At the head office, the first type of errors that were searched for were questionnaire flow errors. These errors happen when questions that did not apply to respondents were answered when they should not have. The responses are removed and replaced with a valid skip code. Questionnaire flow errors can also happen when the respondent was not asked questions that she/he should have been asked. For this type of questionnaire flow error a "not stated" code was assigned to these unanswered questions.
Further editing phases of processing involved the identification of logically inconsistent items and the modification of such conditions. Since the true value of each entry on the questionnaire was not known, the identification of errors could be done only through recognition of obvious inconsistencies. If a value was suspicious but reasonable, the erroneous value will have found its way into the survey statistics.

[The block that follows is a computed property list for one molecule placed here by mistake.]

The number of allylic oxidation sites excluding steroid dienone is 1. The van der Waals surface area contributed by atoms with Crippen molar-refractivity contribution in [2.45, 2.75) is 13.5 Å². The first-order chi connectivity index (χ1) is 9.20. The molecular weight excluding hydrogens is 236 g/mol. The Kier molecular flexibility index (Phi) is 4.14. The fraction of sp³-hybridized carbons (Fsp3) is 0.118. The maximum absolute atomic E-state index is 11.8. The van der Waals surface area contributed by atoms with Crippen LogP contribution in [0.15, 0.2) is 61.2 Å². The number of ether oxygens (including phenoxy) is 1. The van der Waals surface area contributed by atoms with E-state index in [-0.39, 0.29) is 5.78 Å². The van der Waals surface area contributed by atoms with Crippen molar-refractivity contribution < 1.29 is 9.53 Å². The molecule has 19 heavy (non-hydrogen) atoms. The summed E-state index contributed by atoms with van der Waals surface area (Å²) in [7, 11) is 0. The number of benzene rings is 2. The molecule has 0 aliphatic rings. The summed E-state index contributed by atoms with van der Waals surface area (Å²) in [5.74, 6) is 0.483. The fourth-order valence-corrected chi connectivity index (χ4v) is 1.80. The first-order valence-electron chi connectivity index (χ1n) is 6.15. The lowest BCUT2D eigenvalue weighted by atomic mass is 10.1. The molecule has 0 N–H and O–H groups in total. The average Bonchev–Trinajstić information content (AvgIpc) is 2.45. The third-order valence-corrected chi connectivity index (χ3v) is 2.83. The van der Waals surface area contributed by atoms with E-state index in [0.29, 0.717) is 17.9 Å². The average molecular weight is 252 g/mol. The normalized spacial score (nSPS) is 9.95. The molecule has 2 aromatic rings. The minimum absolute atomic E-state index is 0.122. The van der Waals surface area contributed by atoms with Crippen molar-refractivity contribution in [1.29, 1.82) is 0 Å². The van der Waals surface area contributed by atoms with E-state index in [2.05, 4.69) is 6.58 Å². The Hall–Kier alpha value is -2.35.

Where errors were detected, the erroneous items were either replaced by logically consistent values or not stated value. These changes were based on pre-specified criteria and involve the internal logic of the questionnaire. In order to make the changes, logic tables were developed and programmed and run on all the survey data to ensure that all the changes were done consistently and automatically.
Total non-response was handled by adjusting the weight of households who responded to the survey to compensate for those who did not respond.
In most cases, partial non-response to the survey occurred when the respondent did not understand or misinterpreted a question, refused to answer a question, or could not recall the requested
For the 2002 SAEP, donor imputation was used to fill missing data in household income and six key items (see table below). This was done in order to provide complete data, thereby allowing for totals to be estimated (e.g., total group RESP contributions in Ontario).